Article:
• Curt Mercadante

The Power of Emptiness

Updated: Oct 3

It’s common to see someone in the gym take quick, short, powerful breaths before making a big lift. While we think these types of breaths might be great for “pumping” us up, in fact, this type of hyperventilation may actually be weakening us.

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The power of the breath has been known for thousands of years. In fact, the Sanskrit word for breath, prana, actually means, “life force.” The Taoists speak of qi (prounounced, CHEE), which is synonymous with breath and again, means “life force.”


The type of breathing practiced in these Eastern traditions, however, is not that of the hyperventilating weightlifter in your local gym. Prana and Qi are cultivated with slow, intentional breaths, through the noise with your mouth closed and your tongue on the roof of the mouth, beginning in the diaphragm and billowing up like a wave. There is a slow exhale with a breath hold at the end.


While it’s easy to focus on the inhale, imagining that the true power comes with the entry of oxygen into your body — the true power is in the exhale, with the breath hold at the end. This is because with that “air hunger” comes a little bit of hypercapnia.


Hypercapnia is a state in which you have too much Carbon Dioxide (CO2) in your body. This can happen when you take too many breaths, or take short breaths. You’re not fully expelling the CO2.


Your body needs a healthy balance of oxygen and CO2. Here’s why:


  • When you inhale, you bring oxygen into your body.

  • The oxygen goes down to the alveoli in your lungs.

  • From there, the oxygen is carried into your blood stream via hemoglobin in your red blood cells.

  • The hemoglobin acts like a city bus, giving the oxygen a ride to your organs and tissues.

  • Once at your tissues, the hemoglobin releases the oxygen and replaces it with CO2.

  • The hemoglobin gives the CO2 a ride back to your lungs…

  • And you exhale the CO2.


If your oxygen and Co2 levels are imbalanced, the hemoglobin bus won’t adequately release the oxygen into your tissues. This is because your blood will become more acidic (lower pH), and as a result the hemoglobin holds on to the oxygen instead of letting it off at the right stops.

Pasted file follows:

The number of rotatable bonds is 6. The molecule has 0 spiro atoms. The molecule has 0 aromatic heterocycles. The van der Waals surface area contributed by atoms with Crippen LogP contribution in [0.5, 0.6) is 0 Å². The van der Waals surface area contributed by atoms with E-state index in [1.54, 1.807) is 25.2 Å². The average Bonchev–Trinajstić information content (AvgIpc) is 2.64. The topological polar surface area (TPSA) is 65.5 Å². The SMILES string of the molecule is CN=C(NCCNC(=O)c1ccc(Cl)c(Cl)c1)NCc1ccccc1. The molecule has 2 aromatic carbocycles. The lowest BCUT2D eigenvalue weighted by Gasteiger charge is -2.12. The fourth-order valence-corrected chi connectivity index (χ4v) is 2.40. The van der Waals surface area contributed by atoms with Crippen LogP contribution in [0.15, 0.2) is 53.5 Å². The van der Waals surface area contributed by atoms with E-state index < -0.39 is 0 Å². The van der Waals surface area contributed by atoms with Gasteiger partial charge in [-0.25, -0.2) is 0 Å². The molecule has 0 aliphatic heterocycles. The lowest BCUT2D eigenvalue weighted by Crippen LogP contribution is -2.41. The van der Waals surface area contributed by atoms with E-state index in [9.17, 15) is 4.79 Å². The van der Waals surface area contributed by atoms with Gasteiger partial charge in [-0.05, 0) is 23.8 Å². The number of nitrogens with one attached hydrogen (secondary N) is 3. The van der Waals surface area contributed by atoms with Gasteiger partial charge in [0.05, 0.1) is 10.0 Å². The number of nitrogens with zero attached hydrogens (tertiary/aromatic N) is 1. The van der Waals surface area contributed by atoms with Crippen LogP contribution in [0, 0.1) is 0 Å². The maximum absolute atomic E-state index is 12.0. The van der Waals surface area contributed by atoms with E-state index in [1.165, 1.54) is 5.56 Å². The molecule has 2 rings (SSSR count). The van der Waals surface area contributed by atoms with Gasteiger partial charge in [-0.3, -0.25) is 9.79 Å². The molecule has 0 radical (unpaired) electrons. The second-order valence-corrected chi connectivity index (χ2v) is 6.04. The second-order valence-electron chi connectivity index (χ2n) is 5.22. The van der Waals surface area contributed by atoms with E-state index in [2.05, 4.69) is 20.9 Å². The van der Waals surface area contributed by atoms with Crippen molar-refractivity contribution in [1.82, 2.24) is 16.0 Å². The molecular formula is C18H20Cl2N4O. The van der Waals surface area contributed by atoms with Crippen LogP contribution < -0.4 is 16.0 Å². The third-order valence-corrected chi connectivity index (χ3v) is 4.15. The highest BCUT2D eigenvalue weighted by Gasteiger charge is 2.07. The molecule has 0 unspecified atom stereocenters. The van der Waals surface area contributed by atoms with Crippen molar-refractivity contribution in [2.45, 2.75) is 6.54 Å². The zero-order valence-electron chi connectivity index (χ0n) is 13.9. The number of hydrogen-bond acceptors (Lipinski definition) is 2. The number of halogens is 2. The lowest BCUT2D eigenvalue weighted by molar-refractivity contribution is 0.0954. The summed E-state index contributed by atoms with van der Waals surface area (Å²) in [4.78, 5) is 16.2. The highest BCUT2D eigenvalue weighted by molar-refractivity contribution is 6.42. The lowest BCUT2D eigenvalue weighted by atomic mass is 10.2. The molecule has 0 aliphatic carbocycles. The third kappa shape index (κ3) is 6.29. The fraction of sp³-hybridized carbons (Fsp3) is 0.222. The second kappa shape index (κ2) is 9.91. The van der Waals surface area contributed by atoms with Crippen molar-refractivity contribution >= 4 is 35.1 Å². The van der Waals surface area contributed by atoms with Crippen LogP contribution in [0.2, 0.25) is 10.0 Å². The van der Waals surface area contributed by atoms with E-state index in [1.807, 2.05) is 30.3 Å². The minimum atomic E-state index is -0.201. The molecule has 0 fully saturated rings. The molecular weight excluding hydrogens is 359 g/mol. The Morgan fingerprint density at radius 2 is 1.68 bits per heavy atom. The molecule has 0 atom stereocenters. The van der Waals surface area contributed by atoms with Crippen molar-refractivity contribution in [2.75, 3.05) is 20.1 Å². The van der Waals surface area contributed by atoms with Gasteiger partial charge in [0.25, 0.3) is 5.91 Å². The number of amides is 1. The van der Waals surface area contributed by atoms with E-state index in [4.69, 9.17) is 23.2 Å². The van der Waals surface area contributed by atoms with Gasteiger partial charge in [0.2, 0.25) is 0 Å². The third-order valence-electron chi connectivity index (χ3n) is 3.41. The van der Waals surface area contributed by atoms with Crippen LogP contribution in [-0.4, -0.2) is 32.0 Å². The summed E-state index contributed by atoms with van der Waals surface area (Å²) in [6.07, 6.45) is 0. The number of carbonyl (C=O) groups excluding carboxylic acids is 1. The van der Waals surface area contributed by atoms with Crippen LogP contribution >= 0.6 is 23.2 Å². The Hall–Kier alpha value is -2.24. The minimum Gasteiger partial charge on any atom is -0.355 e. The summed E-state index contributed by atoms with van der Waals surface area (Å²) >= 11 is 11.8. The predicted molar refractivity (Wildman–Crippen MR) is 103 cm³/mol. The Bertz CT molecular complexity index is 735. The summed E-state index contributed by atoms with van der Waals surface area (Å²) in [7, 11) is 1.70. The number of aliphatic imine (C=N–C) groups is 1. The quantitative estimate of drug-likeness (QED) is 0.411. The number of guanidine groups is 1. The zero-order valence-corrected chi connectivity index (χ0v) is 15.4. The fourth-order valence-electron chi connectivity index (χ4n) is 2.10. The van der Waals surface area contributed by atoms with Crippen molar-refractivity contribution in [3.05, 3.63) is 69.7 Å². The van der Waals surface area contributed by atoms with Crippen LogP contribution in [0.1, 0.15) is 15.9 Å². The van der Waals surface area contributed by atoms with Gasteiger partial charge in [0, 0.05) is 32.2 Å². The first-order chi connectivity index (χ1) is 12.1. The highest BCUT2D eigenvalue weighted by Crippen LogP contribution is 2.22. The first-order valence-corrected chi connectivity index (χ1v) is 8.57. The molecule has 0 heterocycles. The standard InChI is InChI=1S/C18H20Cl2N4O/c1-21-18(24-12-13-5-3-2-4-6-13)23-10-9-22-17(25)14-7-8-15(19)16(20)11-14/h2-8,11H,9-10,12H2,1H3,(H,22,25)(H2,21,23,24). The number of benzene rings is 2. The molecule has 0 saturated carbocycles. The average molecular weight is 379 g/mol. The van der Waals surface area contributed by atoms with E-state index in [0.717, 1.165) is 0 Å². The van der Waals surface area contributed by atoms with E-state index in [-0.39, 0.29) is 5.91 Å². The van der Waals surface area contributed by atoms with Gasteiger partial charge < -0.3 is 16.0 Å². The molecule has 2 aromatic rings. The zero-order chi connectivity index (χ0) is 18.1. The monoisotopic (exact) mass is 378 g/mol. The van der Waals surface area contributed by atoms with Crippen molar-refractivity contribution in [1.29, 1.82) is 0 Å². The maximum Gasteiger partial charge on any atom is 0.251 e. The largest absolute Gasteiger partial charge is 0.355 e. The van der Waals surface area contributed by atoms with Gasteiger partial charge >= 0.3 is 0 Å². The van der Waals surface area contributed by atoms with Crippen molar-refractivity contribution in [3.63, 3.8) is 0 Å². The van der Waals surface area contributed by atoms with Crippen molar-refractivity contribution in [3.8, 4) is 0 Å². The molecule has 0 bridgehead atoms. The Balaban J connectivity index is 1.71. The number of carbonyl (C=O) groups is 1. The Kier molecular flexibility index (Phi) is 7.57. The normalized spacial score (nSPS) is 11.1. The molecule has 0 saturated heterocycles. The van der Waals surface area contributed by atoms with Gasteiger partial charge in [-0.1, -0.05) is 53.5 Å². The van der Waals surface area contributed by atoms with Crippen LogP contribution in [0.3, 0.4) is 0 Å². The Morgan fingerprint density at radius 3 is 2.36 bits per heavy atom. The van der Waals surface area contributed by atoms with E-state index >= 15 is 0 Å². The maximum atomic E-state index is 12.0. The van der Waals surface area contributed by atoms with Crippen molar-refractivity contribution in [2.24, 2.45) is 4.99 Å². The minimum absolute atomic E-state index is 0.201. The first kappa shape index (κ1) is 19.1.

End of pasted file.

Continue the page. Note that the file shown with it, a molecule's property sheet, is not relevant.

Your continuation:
Hence, simply bringing oxygen into the body via your inhale isn’t enough. The power is in the exhale — when you expel the CO2 and keep everything in balance so the oxygen can actually get to your tissues.


So those short, powerful inhales to help you lift more weight — may actually prevent you from doing so.


True power comes through the emptying of your lungs.


Continuing down the biology track a bit further, another bodily process that empowers through emptying is that of autophagy. The word autophagy has Greek roots that actually mean, “self-eating.” Think of as a Pac-Man naturally eating up and clearing out old or excess cells in your body. This is a healthy process of emptying, and has been credited with preventing diseases that result from cellular disease.


But our “emptying” theme doesn’t end there.


One way to stimulate autophagy is by fasting. Fasting is a stressor that signals to your cells to get rid of the old, inefficient cells to create newer, healthier ones.


You can actually strengthen yourself by emptying out your body (fasting) which empties you of old, unhealthy cells (autophagy). Oh, and by focusing more on slower exhales, you strengthen yourself by emptying excess CO2 to help more oxygen get to your muscles.


Is this power of emptiness limited to the physical plane?


About 2500 years ago, the Taoist sage Lao-Tzu wrote in the Tao Te Ching:


Thirty spokes are made one by holes in a hub,
By vacancies joining them for a wheel’s use;
The use of clay in moulding pitchers
Comes from the hollow of its absence;
Doors, windows, in a house,
Are used for their emptiness:
Thus we are helped by what is not
To use what is.

In other words, a door, a window, a house, a pitcher — wouldn’t actually be useful without the emptiness inside.


Emptiness is also a foundational principle in Buddhism, with a doctrine spelled out in The Heart Sutra. There are a variety of ways emptiness can be applied to one’s life in this context, but one way is to empty your mind of the preconceptions and illusions of your programmed identity. We’ve all picked up such programming over the course of our lives and it can confuse us of what’s real versus what’s true to who we are as humans.


That programming can also create noise within our minds and prevent us from being truly present and, instead, residing in the trauma of the past, or anxiety about the future.


Emptiness is not a new concept, and it’s not related to simply the physical plane.


How can we use this principle in designing our freedom businesses?


More on that in an upcoming post...


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